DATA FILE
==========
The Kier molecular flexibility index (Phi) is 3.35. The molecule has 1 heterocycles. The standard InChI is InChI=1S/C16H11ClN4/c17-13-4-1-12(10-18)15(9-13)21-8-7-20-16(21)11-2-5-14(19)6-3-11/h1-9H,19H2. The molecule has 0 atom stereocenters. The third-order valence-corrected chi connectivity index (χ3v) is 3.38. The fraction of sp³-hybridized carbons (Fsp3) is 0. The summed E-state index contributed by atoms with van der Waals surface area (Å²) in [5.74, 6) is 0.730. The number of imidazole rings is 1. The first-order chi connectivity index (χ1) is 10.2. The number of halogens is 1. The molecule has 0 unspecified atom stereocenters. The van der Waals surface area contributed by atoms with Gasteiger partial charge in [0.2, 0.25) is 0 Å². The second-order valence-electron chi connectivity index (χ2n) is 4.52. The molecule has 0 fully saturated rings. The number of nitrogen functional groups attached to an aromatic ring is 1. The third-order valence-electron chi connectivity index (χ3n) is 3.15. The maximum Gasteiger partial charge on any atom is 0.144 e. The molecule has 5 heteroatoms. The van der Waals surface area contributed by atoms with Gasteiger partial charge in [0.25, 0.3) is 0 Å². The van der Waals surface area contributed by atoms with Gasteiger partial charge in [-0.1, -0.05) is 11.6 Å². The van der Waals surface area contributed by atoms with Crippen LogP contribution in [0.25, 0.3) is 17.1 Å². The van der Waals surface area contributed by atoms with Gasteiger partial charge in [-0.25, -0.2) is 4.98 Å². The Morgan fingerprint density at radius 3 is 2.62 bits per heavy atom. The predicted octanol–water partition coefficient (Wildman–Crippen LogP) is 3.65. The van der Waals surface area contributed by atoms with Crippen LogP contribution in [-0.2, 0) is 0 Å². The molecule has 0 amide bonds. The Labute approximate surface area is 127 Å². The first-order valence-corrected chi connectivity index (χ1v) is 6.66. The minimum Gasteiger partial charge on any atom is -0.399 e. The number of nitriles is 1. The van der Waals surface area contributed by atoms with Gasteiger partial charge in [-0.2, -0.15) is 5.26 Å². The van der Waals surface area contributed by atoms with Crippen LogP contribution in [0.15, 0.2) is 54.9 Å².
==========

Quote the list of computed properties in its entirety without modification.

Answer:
The Kier molecular flexibility index (Phi) is 3.35. The molecule has 1 heterocycles. The standard InChI is InChI=1S/C16H11ClN4/c17-13-4-1-12(10-18)15(9-13)21-8-7-20-16(21)11-2-5-14(19)6-3-11/h1-9H,19H2. The molecule has 0 atom stereocenters. The third-order valence-corrected chi connectivity index (χ3v) is 3.38. The fraction of sp³-hybridized carbons (Fsp3) is 0. The summed E-state index contributed by atoms with van der Waals surface area (Å²) in [5.74, 6) is 0.730. The number of imidazole rings is 1. The first-order chi connectivity index (χ1) is 10.2. The number of halogens is 1. The molecule has 0 unspecified atom stereocenters. The van der Waals surface area contributed by atoms with Gasteiger partial charge in [0.2, 0.25) is 0 Å². The second-order valence-electron chi connectivity index (χ2n) is 4.52. The molecule has 0 fully saturated rings. The number of nitrogen functional groups attached to an aromatic ring is 1. The third-order valence-electron chi connectivity index (χ3n) is 3.15. The maximum Gasteiger partial charge on any atom is 0.144 e. The molecule has 5 heteroatoms. The van der Waals surface area contributed by atoms with Gasteiger partial charge in [0.25, 0.3) is 0 Å². The van der Waals surface area contributed by atoms with Gasteiger partial charge in [-0.1, -0.05) is 11.6 Å². The van der Waals surface area contributed by atoms with Crippen LogP contribution in [0.25, 0.3) is 17.1 Å². The van der Waals surface area contributed by atoms with Gasteiger partial charge in [-0.25, -0.2) is 4.98 Å². The Morgan fingerprint density at radius 3 is 2.62 bits per heavy atom. The predicted octanol–water partition coefficient (Wildman–Crippen LogP) is 3.65. The van der Waals surface area contributed by atoms with Crippen LogP contribution in [-0.2, 0) is 0 Å². The molecule has 0 amide bonds. The Labute approximate surface area is 127 Å². The first-order valence-corrected chi connectivity index (χ1v) is 6.66. The minimum Gasteiger partial charge on any atom is -0.399 e. The number of nitriles is 1. The van der Waals surface area contributed by atoms with Gasteiger partial charge in [-0.2, -0.15) is 5.26 Å². The van der Waals surface area contributed by atoms with Crippen LogP contribution in [0.15, 0.2) is 54.9 Å².